Unless that windows box is connected to a robot arm that is pressing
keys, that is totally irrelevent. A keyboard that isn't being used
has no business draining a battery. If it is, the design is crap.
On a very old TV, with a remote control (a motor to change the channels,
ca chunk, ca chunk). It started going on and off and changing channels
by itself. Finally I figured it out (I was about age 10). Something on
the vacuum cleaner was the cause. The wheels on the vacuum cleaner had
a high pitched squeal, and I suppose a higher pitched one we couldn't
hear, and the remote signal was an ?ultra high frequency sound. I oiled
the wheels of the vacuum and it fixed the TV.
I've looked inside those remote controls, they would bang a short
piece of metal that worked like a tuning fork to generate the
ultrasonic frequencies. Later in the late 70's, a grandmother had a
tv with a solid state version that drove an ultrasonic transducer.
Maybe this was newer than I remember, but I really don't think so. It
had, I'm guessing, what you call an ultrasonic transducer. Inside I can
picture an aluminum case about 1" x 2" x 1/4" with a thin metal *thing*
that pointed out of the remote, I think covered with metal mesh or
something for protection.
Now that I think about the late 70's again, I'm sure they were up to
remotes that had as many as 10 buttons and used IR. The ultrasonic one
I was talking about only had 4 commands, channel up, channel down,
volume up, and volume down.
I never saw the type with the tuning forks, that's neat to know.
It used to work, so it's not really a "design" issue - sounds like a
"failure" issue. With the transciever interface REMOVED from the
computer see if the battery still goes dead. If so it is LIKELY a
popped capacitor in the keyboard.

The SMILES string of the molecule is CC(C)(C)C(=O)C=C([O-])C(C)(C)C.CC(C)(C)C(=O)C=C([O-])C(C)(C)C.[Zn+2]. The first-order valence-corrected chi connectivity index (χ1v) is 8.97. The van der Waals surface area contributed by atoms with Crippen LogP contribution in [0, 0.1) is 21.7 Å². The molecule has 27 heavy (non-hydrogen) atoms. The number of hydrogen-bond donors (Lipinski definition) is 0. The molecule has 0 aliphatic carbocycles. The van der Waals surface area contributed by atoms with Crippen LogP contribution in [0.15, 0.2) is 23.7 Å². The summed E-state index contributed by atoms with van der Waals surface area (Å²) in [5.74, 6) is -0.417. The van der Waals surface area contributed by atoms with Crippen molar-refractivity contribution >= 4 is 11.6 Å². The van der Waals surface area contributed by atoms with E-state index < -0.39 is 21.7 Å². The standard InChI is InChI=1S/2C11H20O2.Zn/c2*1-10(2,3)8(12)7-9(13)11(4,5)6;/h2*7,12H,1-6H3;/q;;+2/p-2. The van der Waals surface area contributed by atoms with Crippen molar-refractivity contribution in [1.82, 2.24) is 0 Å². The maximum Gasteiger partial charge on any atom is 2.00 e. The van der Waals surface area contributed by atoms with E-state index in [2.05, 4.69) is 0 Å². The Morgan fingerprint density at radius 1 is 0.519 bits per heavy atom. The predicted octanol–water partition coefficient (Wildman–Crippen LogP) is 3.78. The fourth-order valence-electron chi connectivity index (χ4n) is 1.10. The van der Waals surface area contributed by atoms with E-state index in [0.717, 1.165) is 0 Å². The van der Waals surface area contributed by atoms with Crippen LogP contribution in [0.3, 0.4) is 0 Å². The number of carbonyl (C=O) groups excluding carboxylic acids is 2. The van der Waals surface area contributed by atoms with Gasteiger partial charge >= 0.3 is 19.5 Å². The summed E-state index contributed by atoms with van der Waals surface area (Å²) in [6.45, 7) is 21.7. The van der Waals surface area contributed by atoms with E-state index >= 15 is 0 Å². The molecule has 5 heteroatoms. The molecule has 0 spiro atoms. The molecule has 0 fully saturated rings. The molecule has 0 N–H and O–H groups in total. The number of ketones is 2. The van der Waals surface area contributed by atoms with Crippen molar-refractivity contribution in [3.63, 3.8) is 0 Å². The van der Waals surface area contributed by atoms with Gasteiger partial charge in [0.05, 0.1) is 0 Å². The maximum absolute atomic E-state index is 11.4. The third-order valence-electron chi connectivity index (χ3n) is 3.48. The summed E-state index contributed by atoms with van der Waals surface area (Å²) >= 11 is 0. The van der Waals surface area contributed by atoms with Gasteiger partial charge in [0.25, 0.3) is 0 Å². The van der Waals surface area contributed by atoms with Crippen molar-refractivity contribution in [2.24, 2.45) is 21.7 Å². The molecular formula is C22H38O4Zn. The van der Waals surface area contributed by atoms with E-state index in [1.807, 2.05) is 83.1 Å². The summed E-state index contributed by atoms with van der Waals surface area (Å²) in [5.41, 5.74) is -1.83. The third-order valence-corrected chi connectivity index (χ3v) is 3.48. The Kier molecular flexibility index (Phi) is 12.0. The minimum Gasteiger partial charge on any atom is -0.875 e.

What he means is, I think, that if there is a transmitter that has it's
own wall wart, that plugs into the PC , or if your PC maintains power to
the USB ports even when it is 'shut down' (but is really just in standby
mode), the transmitter end could be continually polling the keyboard and
keeping it active. A lot of PCs, like a lot of TVs, aren't really OFF
unless you yank the plug out of the wall.
If there isn't a human pressing keys, the keyboard should be asleep.
Status LEDs are usually on the receiver for a good reason.
A bluetooth keyboard has a thousand times the sophistication of the
typical IR keyboard and they're smart enough to sleep when not in use.
Why not a rock stupid IR keyboard? Truly, time to switch brands.
On Fri, 07 May 2010 12:19:24 -0400, firstname.lastname@example.org wrote:
The "hard" power switch is on the back of the power supply? Out of
reach where nobody uses it, if they even know it's there. I;'ve had
service calls where the customer can't turn the computer on. Because
that "unknown" switch was accidentally bumped off.
When you use the normal switch or tell the computer to shut off, it is
still drawing power.
Not so on MOST laptops, which have a real OFF as well as a standby
position. - but the laptop power supply still draws power if it is
plugged in. NO power to any ports or peripherals though when turned
On Fri, 07 May 2010 20:04:06 -0500, " email@example.com"
It may be "soft" in that it is not a load carrying switch, but it
does not keep anything turned on - nothing is powered up when the
system is turned off - the battery simply provides voltage to the
"dead" side of the switch, which activates the solid state version of
a relay to power up the system when you push the switch.
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